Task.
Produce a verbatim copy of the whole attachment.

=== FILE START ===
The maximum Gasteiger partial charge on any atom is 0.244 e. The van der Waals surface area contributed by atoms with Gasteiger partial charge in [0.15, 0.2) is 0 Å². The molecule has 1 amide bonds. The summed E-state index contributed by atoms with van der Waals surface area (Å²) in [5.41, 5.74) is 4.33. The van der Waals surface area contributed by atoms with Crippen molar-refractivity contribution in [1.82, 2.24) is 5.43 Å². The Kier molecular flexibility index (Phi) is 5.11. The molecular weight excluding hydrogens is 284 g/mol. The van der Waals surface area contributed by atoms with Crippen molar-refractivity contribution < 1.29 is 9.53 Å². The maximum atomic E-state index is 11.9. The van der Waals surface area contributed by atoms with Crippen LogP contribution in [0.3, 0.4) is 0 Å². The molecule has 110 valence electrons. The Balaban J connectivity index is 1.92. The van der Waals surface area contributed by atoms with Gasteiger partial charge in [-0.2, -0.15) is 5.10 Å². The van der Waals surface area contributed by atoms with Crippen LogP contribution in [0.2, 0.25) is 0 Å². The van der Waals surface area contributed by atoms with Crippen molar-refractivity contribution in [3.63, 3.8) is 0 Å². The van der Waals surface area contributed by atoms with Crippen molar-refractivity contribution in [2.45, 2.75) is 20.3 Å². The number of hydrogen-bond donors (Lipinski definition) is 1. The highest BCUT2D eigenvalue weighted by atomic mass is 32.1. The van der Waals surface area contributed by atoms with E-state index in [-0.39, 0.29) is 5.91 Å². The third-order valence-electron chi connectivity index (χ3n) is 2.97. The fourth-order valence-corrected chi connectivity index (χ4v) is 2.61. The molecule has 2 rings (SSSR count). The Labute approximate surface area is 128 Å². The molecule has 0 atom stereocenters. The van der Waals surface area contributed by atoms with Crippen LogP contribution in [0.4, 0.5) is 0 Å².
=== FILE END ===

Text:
The maximum Gasteiger partial charge on any atom is 0.244 e. The van der Waals surface area contributed by atoms with Gasteiger partial charge in [0.15, 0.2) is 0 Å². The molecule has 1 amide bonds. The summed E-state index contributed by atoms with van der Waals surface area (Å²) in [5.41, 5.74) is 4.33. The van der Waals surface area contributed by atoms with Crippen molar-refractivity contribution in [1.82, 2.24) is 5.43 Å². The Kier molecular flexibility index (Phi) is 5.11. The molecular weight excluding hydrogens is 284 g/mol. The van der Waals surface area contributed by atoms with Crippen molar-refractivity contribution < 1.29 is 9.53 Å². The maximum atomic E-state index is 11.9. The van der Waals surface area contributed by atoms with Crippen LogP contribution in [0.3, 0.4) is 0 Å². The molecule has 110 valence electrons. The Balaban J connectivity index is 1.92. The van der Waals surface area contributed by atoms with Gasteiger partial charge in [-0.2, -0.15) is 5.10 Å². The van der Waals surface area contributed by atoms with Crippen LogP contribution in [0.2, 0.25) is 0 Å². The van der Waals surface area contributed by atoms with Crippen molar-refractivity contribution in [3.63, 3.8) is 0 Å². The van der Waals surface area contributed by atoms with Crippen molar-refractivity contribution in [2.45, 2.75) is 20.3 Å². The number of hydrogen-bond donors (Lipinski definition) is 1. The highest BCUT2D eigenvalue weighted by atomic mass is 32.1. The van der Waals surface area contributed by atoms with E-state index in [-0.39, 0.29) is 5.91 Å². The third-order valence-electron chi connectivity index (χ3n) is 2.97. The fourth-order valence-corrected chi connectivity index (χ4v) is 2.61. The molecule has 2 rings (SSSR count). The Labute approximate surface area is 128 Å². The molecule has 0 atom stereocenters. The van der Waals surface area contributed by atoms with Crippen LogP contribution in [0.4, 0.5) is 0 Å².